August 22, 2013
U.S. Circumcision Rates Are Declining
by Nicholas Bakalar
The percentage of newborns who are circumcised in the United States declined to 58.3 percent in 2010 from 64.5 percent in 1979, according to a new analysis from the National Center for Health Statistics. The report is based on annual surveys of about 450 hospitals nationwide.
But rates varied over the period. They went down during the 1980s after a task force of the American Academy of Pediatrics found that there were no medical benefits to the procedure, then rose during the ’90s after the medical group revised its position, claiming there were potential benefits. In 1999, the A.A.P. changed its view again, stating that despite potential benefits, there was insufficient evidence to recommend routine circumcision. That announcement was followed by another slight decrease.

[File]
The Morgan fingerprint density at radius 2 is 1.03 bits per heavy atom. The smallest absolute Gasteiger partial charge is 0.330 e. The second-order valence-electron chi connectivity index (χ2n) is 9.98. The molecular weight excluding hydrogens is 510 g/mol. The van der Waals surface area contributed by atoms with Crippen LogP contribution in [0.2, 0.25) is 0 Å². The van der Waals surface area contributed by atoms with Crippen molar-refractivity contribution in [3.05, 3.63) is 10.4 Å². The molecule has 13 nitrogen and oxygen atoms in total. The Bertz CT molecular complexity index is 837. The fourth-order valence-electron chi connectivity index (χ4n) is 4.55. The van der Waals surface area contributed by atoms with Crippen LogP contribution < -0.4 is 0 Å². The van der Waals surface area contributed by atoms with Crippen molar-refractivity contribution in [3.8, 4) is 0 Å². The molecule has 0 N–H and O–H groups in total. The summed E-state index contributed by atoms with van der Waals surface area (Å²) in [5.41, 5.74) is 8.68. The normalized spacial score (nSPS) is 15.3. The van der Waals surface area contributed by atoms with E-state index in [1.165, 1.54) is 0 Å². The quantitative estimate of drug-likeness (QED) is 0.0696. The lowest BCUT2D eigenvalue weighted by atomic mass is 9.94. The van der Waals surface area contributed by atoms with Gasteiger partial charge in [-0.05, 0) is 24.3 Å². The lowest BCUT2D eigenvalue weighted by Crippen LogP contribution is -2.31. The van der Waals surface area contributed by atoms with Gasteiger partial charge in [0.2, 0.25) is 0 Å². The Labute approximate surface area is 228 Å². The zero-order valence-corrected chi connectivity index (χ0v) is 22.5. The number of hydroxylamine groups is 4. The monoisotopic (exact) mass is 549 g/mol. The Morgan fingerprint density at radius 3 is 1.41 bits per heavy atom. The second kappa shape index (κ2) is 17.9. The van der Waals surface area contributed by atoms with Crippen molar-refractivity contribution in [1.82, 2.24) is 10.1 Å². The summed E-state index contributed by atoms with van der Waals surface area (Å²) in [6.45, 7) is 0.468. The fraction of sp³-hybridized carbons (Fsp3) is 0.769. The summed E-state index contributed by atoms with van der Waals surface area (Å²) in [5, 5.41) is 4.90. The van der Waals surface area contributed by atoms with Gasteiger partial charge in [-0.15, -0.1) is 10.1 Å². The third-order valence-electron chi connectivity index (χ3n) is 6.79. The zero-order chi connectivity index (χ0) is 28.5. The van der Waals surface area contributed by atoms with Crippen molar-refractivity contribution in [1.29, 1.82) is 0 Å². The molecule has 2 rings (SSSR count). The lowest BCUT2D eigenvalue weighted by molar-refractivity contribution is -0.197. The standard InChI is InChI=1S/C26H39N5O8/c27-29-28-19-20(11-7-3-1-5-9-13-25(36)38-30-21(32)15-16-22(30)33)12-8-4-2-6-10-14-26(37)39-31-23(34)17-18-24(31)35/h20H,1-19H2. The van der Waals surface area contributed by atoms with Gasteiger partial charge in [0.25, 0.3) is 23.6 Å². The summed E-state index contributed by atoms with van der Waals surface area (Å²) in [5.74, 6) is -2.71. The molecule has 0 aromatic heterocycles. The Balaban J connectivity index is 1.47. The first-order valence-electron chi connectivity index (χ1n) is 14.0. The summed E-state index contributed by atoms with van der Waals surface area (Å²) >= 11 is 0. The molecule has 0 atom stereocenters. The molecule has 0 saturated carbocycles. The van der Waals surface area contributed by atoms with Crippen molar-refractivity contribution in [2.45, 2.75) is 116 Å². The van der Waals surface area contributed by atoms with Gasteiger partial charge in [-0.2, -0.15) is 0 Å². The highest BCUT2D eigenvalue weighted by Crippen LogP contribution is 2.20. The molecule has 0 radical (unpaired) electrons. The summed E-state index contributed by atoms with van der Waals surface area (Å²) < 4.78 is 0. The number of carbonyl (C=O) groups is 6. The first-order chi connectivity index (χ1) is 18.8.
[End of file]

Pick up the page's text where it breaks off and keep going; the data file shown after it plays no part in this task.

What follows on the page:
There are regional variations as well. In 2010, about 71 percent of babies in the Midwest were circumcised, 66.3 percent in the Northeast, 58.4 percent in the South, and 40.2 percent in the West.
The lead author of the report, Maria Owings, a health statistician with the center, emphasized that the report includes no explanation for the numbers. “We didn’t factor in any other contextual information that would shed light on the reasons for the regional variations or the variations over time,” she said. And, she added, “The N.C.H.S. doesn’t take an advocacy position.”
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